2. Has this person or group retained a stake or other interest in the digital asset such that it would be motivated to expend efforts to cause an increase in value in the digital asset? Would purchasers reasonably believe such efforts will be undertaken and may result in a return on their investment in the digital asset?
  3. Has the promoter raised an amount of funds in excess of what may be needed to establish a functional network, and, if so, has it indicated how those funds may be used to support the value of the tokens or to increase the value of the enterprise? Does the promoter continue to expend funds from proceeds or operations to enhance the functionality and/or value of the system within which the tokens operate?
  4. Are purchasers “investing,” that is, seeking a return? In that regard, is the instrument marketed and sold to the general public instead of to potential users of the network for a price that reasonably correlates with the market value of the good or service in the network?
  5. Does application of the Securities Act protections make sense? Is there a person or entity others are relying on that plays a key role in the profit-making of the enterprise such that disclosure of their activities and plans would be important to investors? Do informational asymmetries exist between the promoters and potential purchasers/investors in the digital asset?
  6. Do persons or entities other than the promoter exercise governance rights or meaningful influence?2

While the decentralized nature of a digital asset will be a topic of emphasis for the SEC moving forward, Hinman provided a secondary, non-exhaustive, list of questions to consider regarding the structure and purpose of the digital asset – making specific note that the factors below do not necessarily need “to be present to establish a case that a token is not being offered as a security”:

  1. Is token creation commensurate with meeting the needs of users or, rather, with feeding speculation?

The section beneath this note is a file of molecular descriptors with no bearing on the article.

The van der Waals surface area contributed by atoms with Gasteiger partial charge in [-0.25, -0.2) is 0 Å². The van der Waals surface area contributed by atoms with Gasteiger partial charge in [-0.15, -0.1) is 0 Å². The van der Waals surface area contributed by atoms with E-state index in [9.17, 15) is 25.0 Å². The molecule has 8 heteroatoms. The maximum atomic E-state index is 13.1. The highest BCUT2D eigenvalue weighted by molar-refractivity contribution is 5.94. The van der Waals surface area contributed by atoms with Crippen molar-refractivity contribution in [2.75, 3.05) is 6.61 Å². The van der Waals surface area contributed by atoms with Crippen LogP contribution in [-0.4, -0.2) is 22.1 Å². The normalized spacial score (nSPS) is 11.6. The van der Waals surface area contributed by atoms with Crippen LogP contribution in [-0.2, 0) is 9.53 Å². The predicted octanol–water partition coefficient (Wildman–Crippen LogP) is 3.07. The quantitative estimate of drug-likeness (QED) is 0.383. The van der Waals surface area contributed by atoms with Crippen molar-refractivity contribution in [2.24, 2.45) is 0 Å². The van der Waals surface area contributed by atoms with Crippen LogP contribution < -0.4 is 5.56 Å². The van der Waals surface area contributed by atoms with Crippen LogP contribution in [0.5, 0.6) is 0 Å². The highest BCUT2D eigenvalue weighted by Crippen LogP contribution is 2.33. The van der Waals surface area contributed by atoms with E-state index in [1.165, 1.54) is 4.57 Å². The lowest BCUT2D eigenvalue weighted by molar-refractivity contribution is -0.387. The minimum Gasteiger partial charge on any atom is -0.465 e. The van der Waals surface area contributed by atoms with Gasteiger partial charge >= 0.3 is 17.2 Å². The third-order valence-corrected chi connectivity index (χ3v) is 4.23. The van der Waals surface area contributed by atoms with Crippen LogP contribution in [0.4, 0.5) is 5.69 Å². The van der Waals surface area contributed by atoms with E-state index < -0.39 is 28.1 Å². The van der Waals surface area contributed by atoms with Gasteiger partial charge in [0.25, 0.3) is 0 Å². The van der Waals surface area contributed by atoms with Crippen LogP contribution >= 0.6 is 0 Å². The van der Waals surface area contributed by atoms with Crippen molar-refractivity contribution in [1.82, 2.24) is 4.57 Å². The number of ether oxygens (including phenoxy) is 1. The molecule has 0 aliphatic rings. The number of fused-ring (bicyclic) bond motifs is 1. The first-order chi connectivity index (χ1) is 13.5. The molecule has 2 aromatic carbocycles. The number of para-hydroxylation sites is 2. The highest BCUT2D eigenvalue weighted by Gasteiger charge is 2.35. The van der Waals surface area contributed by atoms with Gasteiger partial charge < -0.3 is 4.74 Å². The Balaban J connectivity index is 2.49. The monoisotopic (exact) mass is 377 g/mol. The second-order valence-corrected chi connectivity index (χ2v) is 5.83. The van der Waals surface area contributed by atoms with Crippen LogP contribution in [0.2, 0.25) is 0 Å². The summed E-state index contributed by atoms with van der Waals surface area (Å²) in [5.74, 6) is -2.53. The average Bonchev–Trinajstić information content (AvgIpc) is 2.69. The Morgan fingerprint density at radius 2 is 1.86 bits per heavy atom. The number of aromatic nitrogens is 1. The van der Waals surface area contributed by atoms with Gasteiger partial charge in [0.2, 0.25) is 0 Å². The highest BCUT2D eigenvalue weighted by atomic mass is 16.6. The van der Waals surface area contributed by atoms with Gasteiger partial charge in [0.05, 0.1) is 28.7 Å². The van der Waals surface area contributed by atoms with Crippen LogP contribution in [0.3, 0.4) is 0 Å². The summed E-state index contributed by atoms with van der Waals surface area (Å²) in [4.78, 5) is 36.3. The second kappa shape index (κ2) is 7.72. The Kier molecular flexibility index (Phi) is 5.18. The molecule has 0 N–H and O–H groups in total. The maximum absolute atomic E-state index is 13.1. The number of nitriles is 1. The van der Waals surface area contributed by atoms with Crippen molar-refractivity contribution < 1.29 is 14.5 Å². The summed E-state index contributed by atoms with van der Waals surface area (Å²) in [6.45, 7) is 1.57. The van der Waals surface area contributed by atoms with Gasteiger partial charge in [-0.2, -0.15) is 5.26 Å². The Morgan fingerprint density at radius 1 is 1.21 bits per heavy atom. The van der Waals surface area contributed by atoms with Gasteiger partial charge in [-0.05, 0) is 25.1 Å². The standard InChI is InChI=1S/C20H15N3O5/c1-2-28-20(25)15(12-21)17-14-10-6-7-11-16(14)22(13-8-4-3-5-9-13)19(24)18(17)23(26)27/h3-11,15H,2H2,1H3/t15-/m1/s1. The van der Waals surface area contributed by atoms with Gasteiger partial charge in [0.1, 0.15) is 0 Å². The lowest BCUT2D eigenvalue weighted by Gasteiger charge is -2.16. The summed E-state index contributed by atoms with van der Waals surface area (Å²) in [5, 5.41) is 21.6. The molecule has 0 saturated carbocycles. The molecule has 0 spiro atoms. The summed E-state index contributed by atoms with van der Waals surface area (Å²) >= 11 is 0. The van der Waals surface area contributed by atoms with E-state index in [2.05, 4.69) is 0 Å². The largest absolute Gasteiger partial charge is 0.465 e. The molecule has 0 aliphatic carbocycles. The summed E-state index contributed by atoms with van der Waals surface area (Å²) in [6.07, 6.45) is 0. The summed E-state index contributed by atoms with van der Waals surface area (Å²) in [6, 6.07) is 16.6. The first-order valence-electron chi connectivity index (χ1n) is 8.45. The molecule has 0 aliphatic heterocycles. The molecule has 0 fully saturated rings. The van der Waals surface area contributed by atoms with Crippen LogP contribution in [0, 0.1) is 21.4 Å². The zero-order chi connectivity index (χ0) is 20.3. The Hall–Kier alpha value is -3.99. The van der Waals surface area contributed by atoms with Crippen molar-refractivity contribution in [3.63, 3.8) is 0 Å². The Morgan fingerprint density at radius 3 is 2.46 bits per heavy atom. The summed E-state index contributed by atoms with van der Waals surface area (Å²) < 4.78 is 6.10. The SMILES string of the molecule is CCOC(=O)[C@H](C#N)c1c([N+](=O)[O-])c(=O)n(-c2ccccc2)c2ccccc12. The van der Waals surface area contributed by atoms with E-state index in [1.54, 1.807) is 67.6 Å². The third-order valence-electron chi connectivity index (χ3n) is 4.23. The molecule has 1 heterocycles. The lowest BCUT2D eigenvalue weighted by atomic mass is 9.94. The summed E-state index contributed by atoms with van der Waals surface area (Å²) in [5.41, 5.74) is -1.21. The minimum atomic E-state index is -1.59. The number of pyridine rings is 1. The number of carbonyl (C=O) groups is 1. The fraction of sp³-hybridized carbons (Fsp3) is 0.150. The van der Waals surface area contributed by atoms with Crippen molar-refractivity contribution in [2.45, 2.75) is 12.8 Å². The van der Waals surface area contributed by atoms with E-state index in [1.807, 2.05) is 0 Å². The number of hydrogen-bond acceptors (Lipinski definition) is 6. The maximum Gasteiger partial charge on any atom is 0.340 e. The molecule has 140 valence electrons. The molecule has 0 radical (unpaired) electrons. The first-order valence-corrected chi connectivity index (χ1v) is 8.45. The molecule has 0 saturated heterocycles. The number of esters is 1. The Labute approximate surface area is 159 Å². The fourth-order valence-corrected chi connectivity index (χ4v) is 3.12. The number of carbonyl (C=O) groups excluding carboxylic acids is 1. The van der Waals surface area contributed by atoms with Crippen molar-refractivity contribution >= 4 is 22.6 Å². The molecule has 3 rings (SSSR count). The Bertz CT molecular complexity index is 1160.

2. Are independent actors setting the price or is the promoter supporting the secondary market for the asset or otherwise influencing trading?
  3. Is it clear that the primary motivation for purchasing the digital asset is for personal use or consumption, as compared to investment? Have purchasers made representations as to their consumptive, as opposed to their investment, intent? Are the tokens available in increments that correlate with a consumptive versus investment intent?
  4. Are the tokens distributed in ways to meet users’ needs? For example, can the tokens be held or transferred only in amounts that correspond to a purchaser’s expected use? Are there built-in incentives that compel using the tokens promptly on the network, such as having the tokens degrade in value over time, or can the tokens be held for extended periods for investment?
  5. Is the asset marketed and distributed to potential users or the general public?
  6. Are the assets dispersed across a diverse user base or concentrated in the hands of a few that can exert influence over the application
  7. Is the application fully functioning or in early stages of development?3

While Hinman’s announcement represents a significant development in the effort to establish a framework to characterize digital assets, it also raises many questions. How much decentralization is sufficient to make a token not a security? How will decentralization be measured? Will it be measured by how distributed token ownership is? Or the distribution of hashrate for proof-of-work networks? Or control of the network’s code? Will the distribution of nodes be a factor?

These questions and more will start to be answered on a case by case basis as the SEC and other regulators analyze the various economic realities of digital assets moving forward.

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 1 SEC v. W.J. Howey Co., 328 U.S. 293 (1946)
 2 Speech by William Hinman, “Digital Asset Transactions: When Howey Met Gary (Plastic)”, June 14, 2018.
 3 Ibid.